Embodied Cognition is a branch of neuroscience which explores the unconscious effects of touch (and other senses) on the mind and emotions.
Touching a “soft” article or texture has been linked to creating deeper states of kindness and social friendliness.1,2
Feeling a soft object (like a teddy bear) stimulates the motor cortex, which in turn stimulates the higher thought centers. The implications suggest that squeezing a rubber ball before (or during) a meeting, for example, could enhance a situation that requires social affiliation, relaxation, tolerance, or similar moods.
In addition to sensations of softness, warmth also has been found to induce a spirit of kinship and calmness. (If you doubt this, just consider the effects of sitting next to a crackling fire on Christmas Eve.) The “warmth” of things has been associated with the “warmth” of feelings when it comes to the brain and emotions.
Pen and Paper
The mere act of expressing one’s thoughts on paper can be therapeutic.
Similarly putting your feelings into words, either in writing or just saying them aloud, can reduce fear and anxiety. Vocalizing your feelings helps you to be more mindful of what’s going on in your head and deal with the situation better. Finally, describing negative experiences in a way that implies completion reduces their effect on you.3
According to related studies:
…researchers found that when people wrote down their thoughts on a piece of paper and then threw the paper away, they mentally discarded the thoughts as well. On the other hand, people were more likely to use their thoughts when making judgments if they first wrote them down on a piece of paper and tucked the paper in a pocket to protect it.4
Richard Petty, co-author of the study and professor of psychology at Ohio State University, stated that “However you tag your thoughts [as trash or as worthy of protection] seems to make a difference in how you use those thoughts.”
In other words: Writing down positive thoughts (or intentions) and then keeping them on your person, has been found to reinforce their influence on your life. The reverse is also true. Tearing-up and trashing negative written thoughts can help to eliminate bad habits.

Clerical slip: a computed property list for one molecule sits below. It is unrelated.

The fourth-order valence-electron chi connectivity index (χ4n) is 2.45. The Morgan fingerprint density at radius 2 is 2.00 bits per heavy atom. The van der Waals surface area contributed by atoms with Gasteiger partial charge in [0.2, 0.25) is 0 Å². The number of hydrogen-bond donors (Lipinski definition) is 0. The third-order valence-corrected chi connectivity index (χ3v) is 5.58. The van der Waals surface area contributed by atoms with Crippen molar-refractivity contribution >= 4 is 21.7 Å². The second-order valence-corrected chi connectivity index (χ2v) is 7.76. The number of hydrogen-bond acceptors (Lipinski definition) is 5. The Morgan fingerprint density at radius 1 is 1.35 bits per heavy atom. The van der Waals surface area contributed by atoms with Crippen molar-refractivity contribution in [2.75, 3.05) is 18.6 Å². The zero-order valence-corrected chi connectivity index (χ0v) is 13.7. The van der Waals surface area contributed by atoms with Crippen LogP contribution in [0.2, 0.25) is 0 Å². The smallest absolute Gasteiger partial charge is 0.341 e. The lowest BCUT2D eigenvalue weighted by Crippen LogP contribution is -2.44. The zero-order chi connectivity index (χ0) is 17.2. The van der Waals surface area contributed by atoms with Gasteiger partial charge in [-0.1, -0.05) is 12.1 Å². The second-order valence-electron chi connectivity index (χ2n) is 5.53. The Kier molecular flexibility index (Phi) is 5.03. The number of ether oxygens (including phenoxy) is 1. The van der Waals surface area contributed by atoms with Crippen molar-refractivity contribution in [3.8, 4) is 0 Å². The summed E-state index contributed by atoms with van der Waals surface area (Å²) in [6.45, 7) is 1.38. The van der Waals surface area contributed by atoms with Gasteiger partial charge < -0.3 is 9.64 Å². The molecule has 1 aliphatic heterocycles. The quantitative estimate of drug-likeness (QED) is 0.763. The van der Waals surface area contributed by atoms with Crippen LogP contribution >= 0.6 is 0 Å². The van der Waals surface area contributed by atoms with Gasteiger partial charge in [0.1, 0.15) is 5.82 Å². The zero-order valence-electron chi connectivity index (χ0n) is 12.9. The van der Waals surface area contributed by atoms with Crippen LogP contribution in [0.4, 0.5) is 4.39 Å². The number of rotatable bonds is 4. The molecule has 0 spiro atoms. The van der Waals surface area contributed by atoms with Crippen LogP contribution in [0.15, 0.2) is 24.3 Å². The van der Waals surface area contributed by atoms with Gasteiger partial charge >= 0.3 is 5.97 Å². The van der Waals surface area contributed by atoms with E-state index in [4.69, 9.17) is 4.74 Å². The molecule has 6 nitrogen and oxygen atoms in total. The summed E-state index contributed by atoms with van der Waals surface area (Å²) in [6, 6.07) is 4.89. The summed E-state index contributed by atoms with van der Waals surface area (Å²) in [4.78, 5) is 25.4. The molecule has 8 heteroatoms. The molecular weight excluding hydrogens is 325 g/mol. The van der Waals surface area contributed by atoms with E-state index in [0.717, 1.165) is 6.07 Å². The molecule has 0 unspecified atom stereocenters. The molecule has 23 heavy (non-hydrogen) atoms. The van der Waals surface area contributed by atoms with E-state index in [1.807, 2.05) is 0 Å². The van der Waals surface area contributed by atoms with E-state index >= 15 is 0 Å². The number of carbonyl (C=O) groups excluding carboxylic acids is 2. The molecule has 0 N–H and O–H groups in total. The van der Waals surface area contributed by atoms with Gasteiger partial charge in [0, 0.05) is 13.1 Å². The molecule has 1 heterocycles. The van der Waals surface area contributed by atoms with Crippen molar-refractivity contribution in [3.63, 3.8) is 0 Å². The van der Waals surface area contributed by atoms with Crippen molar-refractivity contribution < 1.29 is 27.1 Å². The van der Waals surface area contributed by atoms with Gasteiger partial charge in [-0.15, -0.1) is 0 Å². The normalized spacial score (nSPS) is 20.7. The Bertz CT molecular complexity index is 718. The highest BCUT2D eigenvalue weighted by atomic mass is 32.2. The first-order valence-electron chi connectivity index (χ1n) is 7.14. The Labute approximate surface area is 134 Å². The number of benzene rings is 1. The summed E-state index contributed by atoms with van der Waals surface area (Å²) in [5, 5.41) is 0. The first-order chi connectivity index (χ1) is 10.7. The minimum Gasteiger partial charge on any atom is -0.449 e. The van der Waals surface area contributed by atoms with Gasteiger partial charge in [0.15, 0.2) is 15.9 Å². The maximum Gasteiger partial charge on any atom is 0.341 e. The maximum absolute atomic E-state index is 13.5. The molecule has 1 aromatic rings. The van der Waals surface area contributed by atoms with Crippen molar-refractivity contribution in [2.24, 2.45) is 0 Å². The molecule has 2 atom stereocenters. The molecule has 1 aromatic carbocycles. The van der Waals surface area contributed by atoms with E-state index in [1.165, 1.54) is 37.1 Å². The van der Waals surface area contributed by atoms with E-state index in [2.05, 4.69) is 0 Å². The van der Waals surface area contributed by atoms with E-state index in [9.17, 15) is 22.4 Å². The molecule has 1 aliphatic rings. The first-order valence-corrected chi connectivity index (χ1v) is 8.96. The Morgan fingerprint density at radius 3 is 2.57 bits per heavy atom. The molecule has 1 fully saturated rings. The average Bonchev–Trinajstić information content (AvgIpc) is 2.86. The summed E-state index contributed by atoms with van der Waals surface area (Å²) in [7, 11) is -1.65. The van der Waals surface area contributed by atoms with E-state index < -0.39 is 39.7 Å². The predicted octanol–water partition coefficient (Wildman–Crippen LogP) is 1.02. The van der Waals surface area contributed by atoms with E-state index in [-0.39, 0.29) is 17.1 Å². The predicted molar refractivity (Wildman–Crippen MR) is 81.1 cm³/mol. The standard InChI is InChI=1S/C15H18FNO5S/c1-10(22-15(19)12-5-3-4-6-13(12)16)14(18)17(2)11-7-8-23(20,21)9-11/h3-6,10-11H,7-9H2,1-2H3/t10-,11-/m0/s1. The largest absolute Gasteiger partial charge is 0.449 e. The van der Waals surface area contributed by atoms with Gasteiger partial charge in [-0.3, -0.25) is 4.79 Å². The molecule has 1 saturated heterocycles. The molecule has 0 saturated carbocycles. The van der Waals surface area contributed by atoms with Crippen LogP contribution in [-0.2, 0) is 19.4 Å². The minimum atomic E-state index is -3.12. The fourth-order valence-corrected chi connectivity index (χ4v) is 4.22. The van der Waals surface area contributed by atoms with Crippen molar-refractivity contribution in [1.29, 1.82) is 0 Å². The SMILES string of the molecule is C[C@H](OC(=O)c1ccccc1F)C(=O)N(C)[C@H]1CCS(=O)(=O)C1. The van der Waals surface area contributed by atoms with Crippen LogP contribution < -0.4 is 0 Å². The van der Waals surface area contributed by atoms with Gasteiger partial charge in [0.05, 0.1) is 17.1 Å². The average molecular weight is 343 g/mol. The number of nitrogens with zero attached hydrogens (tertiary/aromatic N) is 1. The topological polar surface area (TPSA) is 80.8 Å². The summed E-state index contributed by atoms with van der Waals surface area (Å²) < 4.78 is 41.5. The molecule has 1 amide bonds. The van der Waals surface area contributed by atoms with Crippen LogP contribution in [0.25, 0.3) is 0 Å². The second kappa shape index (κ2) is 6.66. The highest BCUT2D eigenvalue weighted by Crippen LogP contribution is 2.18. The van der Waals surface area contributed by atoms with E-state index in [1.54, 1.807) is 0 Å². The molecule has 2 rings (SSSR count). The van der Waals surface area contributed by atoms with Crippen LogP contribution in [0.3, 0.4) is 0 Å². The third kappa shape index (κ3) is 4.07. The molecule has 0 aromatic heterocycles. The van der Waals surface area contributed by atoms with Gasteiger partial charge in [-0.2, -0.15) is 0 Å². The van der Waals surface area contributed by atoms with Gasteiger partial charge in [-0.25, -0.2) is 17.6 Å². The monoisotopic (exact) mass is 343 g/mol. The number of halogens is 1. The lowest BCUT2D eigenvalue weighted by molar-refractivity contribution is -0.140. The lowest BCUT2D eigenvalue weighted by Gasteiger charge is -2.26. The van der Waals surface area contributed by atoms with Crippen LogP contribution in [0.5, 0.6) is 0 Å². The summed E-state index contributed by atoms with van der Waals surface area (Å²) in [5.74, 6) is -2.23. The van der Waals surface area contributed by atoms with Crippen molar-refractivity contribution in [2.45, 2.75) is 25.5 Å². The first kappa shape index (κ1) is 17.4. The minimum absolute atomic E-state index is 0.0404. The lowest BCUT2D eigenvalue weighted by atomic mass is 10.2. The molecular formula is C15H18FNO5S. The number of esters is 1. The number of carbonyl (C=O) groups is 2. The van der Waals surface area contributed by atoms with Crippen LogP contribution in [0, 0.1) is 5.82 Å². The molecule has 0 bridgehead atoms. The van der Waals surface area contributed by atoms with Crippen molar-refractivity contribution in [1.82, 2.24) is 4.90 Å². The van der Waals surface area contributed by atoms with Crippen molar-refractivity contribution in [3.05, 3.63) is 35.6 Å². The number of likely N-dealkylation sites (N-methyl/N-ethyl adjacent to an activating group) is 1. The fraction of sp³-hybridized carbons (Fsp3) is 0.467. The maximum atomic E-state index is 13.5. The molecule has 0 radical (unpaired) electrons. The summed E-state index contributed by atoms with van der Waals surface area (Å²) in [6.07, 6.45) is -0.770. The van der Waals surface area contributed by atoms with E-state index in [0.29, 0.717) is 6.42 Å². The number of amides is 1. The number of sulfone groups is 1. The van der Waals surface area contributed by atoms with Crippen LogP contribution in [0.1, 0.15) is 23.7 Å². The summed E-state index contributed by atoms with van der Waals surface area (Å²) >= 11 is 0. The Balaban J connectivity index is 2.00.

The act of writing down thoughts is the most important thing. “Merely imagining engaging in these actions has no effect.”
Muscle Flexing Tools
The practice of strength-training has been linked to increased will power. The research is cited in sciencedaily.com:
Participants who were instructed to tighten their muscles, regardless of which muscles they tightened — hand, finger, calf, or biceps — while trying to exert self-control demonstrated greater ability to withstand the pain, consume the unpleasant medicine, attend to the immediately disturbing but essential information, or overcome tempting foods…
From the same source:
They also found that the tightening of muscles only helped at the moment people faced the self-control dilemma. (If they did it beforehand, they felt depleted by the time it was time to make a choice.)
Small “strength-training” tools like a hand flexor should be flexed during (but not before) a situation that requires determination: Such as a stress test, business meeting, speech, or marriage proposal. (Even a diet temptation!)
Hand flexing (or similar) tools are designed to increase muscular strength; but, as the research indicates, they also increase higher functions of the will.
The act of cleansing has an “embodied effect” on the emotions. Soaping one’s hands can lessen the feelings of shame and guilt. The guilt can be over something large or small, perhaps “anything from the past, any kind of negative emotional experiences, might be washed away,” posits Spike W. S. Lee, a psychology researcher at the University of Michigan.
“A few years ago, scientists asked people to describe a past unethical act,” writes Nell Greenfieldboyce in an article for NPR. “If people were then given a chance to clean their hands, they later expressed less guilt and shame than people who hadn’t cleansed.”
Soaping can be used to “cleanse away” difficult emotional episodes, feelings of disgust, etc. (But it should not be used as a “fake” substitute for establishing “clean” moral principles.)
Handling money increases strength and reduces pain. “As far as your brain’s concerned,” an NPR article explains, “money can act as a substitute for social acceptance, reducing social discomfort and, by extension, physical discomfort and even pain.”
What’s more: “… in our brains, money has become a curious force, in this case behaving a bit like aspirin.” (Counting money enhances the effect!)
Delicious Gum or Candy
Tasting something “sweet or delicious” has been suggested to influence moral, aesthetic, and other reactions in test subjects. The effects appear to be bidirectional: in other words, one’s taste can be influenced, as well, from this experience.
For the most part, the research has explored moral and aesthetic judgments, but other studies suggest wider implications. For example, being exposed to a pleasurable experience has been found to increase food’s pleasure… and vice-versa.
The insights gleaned from neuroscience and embodied cognition teach us that direct impressions have “tangible” effects on higher brain functioning. (So does the use of objects in a particular way, such as writing.)
The more we learn about sensual effects on the mood and mind, the more we discover that the human head cannot be severed from the rest of the body. Whether it’s clutching a comforting keepsake, or destroying a page of harmful words, the emotions react in kind.
Conscious thoughts create a small outer fragment of the brain’s inner iceberg, a structure so vast and deep that it’s hard to ignore it in the super scheme of time.
Using “objects of touch” for personal advantage can be a unique and disarming tactic towards leading a more mindful life.